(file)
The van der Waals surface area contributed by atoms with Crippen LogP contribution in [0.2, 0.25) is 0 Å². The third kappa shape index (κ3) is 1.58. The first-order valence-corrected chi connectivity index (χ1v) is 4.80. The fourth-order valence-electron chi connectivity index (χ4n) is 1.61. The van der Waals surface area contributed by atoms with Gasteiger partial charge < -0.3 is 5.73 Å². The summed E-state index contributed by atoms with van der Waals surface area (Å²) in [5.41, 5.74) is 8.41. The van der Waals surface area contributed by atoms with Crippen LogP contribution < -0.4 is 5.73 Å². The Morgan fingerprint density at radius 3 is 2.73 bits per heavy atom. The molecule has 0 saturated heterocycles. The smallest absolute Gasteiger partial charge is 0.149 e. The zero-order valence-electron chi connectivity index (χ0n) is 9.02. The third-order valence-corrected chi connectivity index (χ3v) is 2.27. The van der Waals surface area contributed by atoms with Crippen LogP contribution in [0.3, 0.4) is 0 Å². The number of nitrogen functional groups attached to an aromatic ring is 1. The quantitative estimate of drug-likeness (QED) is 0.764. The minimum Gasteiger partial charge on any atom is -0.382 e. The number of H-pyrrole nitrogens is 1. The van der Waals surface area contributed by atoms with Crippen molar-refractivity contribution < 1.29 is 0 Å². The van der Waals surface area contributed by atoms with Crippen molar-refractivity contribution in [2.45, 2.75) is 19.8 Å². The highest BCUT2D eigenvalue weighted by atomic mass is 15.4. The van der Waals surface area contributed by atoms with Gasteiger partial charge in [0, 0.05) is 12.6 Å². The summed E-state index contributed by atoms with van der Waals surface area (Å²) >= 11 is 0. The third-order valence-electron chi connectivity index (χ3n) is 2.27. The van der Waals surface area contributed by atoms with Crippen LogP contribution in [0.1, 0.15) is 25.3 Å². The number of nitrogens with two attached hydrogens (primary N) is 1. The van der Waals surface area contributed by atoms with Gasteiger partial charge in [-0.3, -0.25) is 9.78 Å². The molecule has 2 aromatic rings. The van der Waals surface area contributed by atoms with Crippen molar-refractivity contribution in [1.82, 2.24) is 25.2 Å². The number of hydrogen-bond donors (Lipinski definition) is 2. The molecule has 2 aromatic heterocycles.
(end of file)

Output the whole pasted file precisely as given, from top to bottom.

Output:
The van der Waals surface area contributed by atoms with Crippen LogP contribution in [0.2, 0.25) is 0 Å². The third kappa shape index (κ3) is 1.58. The first-order valence-corrected chi connectivity index (χ1v) is 4.80. The fourth-order valence-electron chi connectivity index (χ4n) is 1.61. The van der Waals surface area contributed by atoms with Gasteiger partial charge < -0.3 is 5.73 Å². The summed E-state index contributed by atoms with van der Waals surface area (Å²) in [5.41, 5.74) is 8.41. The van der Waals surface area contributed by atoms with Crippen LogP contribution < -0.4 is 5.73 Å². The Morgan fingerprint density at radius 3 is 2.73 bits per heavy atom. The molecule has 0 saturated heterocycles. The smallest absolute Gasteiger partial charge is 0.149 e. The zero-order valence-electron chi connectivity index (χ0n) is 9.02. The third-order valence-corrected chi connectivity index (χ3v) is 2.27. The van der Waals surface area contributed by atoms with Crippen LogP contribution in [0.3, 0.4) is 0 Å². The number of nitrogen functional groups attached to an aromatic ring is 1. The quantitative estimate of drug-likeness (QED) is 0.764. The minimum Gasteiger partial charge on any atom is -0.382 e. The number of H-pyrrole nitrogens is 1. The van der Waals surface area contributed by atoms with Crippen molar-refractivity contribution < 1.29 is 0 Å². The van der Waals surface area contributed by atoms with Crippen molar-refractivity contribution in [2.45, 2.75) is 19.8 Å². The highest BCUT2D eigenvalue weighted by atomic mass is 15.4. The van der Waals surface area contributed by atoms with Gasteiger partial charge in [0, 0.05) is 12.6 Å². The summed E-state index contributed by atoms with van der Waals surface area (Å²) >= 11 is 0. The third-order valence-electron chi connectivity index (χ3n) is 2.27. The van der Waals surface area contributed by atoms with Crippen LogP contribution in [0.1, 0.15) is 25.3 Å². The number of nitrogens with two attached hydrogens (primary N) is 1. The van der Waals surface area contributed by atoms with Gasteiger partial charge in [-0.3, -0.25) is 9.78 Å². The molecule has 2 aromatic rings. The van der Waals surface area contributed by atoms with Crippen molar-refractivity contribution in [1.82, 2.24) is 25.2 Å². The number of hydrogen-bond donors (Lipinski definition) is 2. The molecule has 2 aromatic heterocycles.